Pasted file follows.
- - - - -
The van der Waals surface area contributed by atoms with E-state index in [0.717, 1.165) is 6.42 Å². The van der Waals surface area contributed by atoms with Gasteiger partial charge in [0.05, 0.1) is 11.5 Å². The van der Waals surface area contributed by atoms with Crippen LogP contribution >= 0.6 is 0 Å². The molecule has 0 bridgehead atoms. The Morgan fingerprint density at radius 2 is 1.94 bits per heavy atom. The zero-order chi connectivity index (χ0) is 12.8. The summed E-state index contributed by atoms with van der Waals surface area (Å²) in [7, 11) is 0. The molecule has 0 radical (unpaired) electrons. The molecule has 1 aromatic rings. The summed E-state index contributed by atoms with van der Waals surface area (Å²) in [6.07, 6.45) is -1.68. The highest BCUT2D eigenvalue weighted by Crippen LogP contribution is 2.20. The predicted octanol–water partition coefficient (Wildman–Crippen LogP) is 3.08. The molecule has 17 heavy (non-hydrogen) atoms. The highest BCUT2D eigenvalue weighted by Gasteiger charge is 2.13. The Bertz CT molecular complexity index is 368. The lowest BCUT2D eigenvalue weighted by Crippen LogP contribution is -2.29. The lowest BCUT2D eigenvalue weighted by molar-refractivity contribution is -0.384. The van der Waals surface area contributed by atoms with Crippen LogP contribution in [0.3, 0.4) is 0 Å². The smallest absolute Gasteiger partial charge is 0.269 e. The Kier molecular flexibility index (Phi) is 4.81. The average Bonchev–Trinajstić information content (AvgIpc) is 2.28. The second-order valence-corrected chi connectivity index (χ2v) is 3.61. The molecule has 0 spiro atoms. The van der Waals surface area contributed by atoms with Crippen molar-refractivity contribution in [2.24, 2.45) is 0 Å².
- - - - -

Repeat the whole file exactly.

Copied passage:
The van der Waals surface area contributed by atoms with E-state index in [0.717, 1.165) is 6.42 Å². The van der Waals surface area contributed by atoms with Gasteiger partial charge in [0.05, 0.1) is 11.5 Å². The van der Waals surface area contributed by atoms with Crippen LogP contribution >= 0.6 is 0 Å². The molecule has 0 bridgehead atoms. The Morgan fingerprint density at radius 2 is 1.94 bits per heavy atom. The zero-order chi connectivity index (χ0) is 12.8. The summed E-state index contributed by atoms with van der Waals surface area (Å²) in [7, 11) is 0. The molecule has 0 radical (unpaired) electrons. The molecule has 1 aromatic rings. The summed E-state index contributed by atoms with van der Waals surface area (Å²) in [6.07, 6.45) is -1.68. The highest BCUT2D eigenvalue weighted by Crippen LogP contribution is 2.20. The predicted octanol–water partition coefficient (Wildman–Crippen LogP) is 3.08. The molecule has 17 heavy (non-hydrogen) atoms. The highest BCUT2D eigenvalue weighted by Gasteiger charge is 2.13. The Bertz CT molecular complexity index is 368. The lowest BCUT2D eigenvalue weighted by Crippen LogP contribution is -2.29. The lowest BCUT2D eigenvalue weighted by molar-refractivity contribution is -0.384. The van der Waals surface area contributed by atoms with Crippen LogP contribution in [0.3, 0.4) is 0 Å². The smallest absolute Gasteiger partial charge is 0.269 e. The Kier molecular flexibility index (Phi) is 4.81. The average Bonchev–Trinajstić information content (AvgIpc) is 2.28. The second-order valence-corrected chi connectivity index (χ2v) is 3.61. The molecule has 0 spiro atoms. The van der Waals surface area contributed by atoms with Crippen molar-refractivity contribution in [2.24, 2.45) is 0 Å².